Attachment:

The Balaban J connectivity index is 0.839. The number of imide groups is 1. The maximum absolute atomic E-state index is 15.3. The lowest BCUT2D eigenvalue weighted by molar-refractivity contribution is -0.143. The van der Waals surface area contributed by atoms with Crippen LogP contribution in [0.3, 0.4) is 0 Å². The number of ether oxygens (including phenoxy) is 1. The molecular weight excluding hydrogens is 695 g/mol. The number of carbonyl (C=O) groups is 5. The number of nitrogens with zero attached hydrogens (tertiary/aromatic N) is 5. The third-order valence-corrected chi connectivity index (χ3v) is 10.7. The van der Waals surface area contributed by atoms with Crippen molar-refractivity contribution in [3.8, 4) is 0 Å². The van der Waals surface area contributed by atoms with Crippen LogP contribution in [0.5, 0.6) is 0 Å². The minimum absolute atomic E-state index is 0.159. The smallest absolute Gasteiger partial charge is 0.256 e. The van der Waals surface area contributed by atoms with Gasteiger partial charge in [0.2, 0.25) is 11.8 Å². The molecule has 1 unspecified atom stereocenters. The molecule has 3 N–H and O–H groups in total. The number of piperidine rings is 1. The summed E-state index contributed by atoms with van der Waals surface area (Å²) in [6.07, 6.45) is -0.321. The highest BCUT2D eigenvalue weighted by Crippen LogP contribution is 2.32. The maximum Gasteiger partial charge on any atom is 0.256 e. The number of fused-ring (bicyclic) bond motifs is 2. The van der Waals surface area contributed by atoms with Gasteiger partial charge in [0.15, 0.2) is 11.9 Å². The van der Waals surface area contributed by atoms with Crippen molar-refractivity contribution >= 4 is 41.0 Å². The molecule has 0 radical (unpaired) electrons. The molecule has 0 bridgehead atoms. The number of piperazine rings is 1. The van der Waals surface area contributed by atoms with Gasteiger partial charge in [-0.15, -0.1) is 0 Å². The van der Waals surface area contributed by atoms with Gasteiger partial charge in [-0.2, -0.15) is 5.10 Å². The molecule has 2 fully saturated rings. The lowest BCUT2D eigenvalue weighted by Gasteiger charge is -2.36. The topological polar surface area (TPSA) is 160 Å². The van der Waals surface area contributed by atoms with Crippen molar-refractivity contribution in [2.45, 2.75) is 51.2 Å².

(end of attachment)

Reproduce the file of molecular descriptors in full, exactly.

The Balaban J connectivity index is 0.839. The number of imide groups is 1. The maximum absolute atomic E-state index is 15.3. The lowest BCUT2D eigenvalue weighted by molar-refractivity contribution is -0.143. The van der Waals surface area contributed by atoms with Crippen LogP contribution in [0.3, 0.4) is 0 Å². The number of ether oxygens (including phenoxy) is 1. The molecular weight excluding hydrogens is 695 g/mol. The number of carbonyl (C=O) groups is 5. The number of nitrogens with zero attached hydrogens (tertiary/aromatic N) is 5. The third-order valence-corrected chi connectivity index (χ3v) is 10.7. The van der Waals surface area contributed by atoms with Crippen molar-refractivity contribution in [3.8, 4) is 0 Å². The van der Waals surface area contributed by atoms with Crippen LogP contribution in [0.5, 0.6) is 0 Å². The minimum absolute atomic E-state index is 0.159. The smallest absolute Gasteiger partial charge is 0.256 e. The van der Waals surface area contributed by atoms with Gasteiger partial charge in [0.2, 0.25) is 11.8 Å². The molecule has 1 unspecified atom stereocenters. The molecule has 3 N–H and O–H groups in total. The number of piperidine rings is 1. The summed E-state index contributed by atoms with van der Waals surface area (Å²) in [6.07, 6.45) is -0.321. The highest BCUT2D eigenvalue weighted by Crippen LogP contribution is 2.32. The maximum Gasteiger partial charge on any atom is 0.256 e. The number of fused-ring (bicyclic) bond motifs is 2. The van der Waals surface area contributed by atoms with Gasteiger partial charge in [0.15, 0.2) is 11.9 Å². The van der Waals surface area contributed by atoms with Crippen molar-refractivity contribution >= 4 is 41.0 Å². The molecule has 0 radical (unpaired) electrons. The molecule has 0 bridgehead atoms. The number of piperazine rings is 1. The van der Waals surface area contributed by atoms with Gasteiger partial charge in [-0.15, -0.1) is 0 Å². The van der Waals surface area contributed by atoms with Gasteiger partial charge in [-0.2, -0.15) is 5.10 Å². The molecule has 2 fully saturated rings. The lowest BCUT2D eigenvalue weighted by Gasteiger charge is -2.36. The topological polar surface area (TPSA) is 160 Å². The van der Waals surface area contributed by atoms with Crippen molar-refractivity contribution in [2.45, 2.75) is 51.2 Å².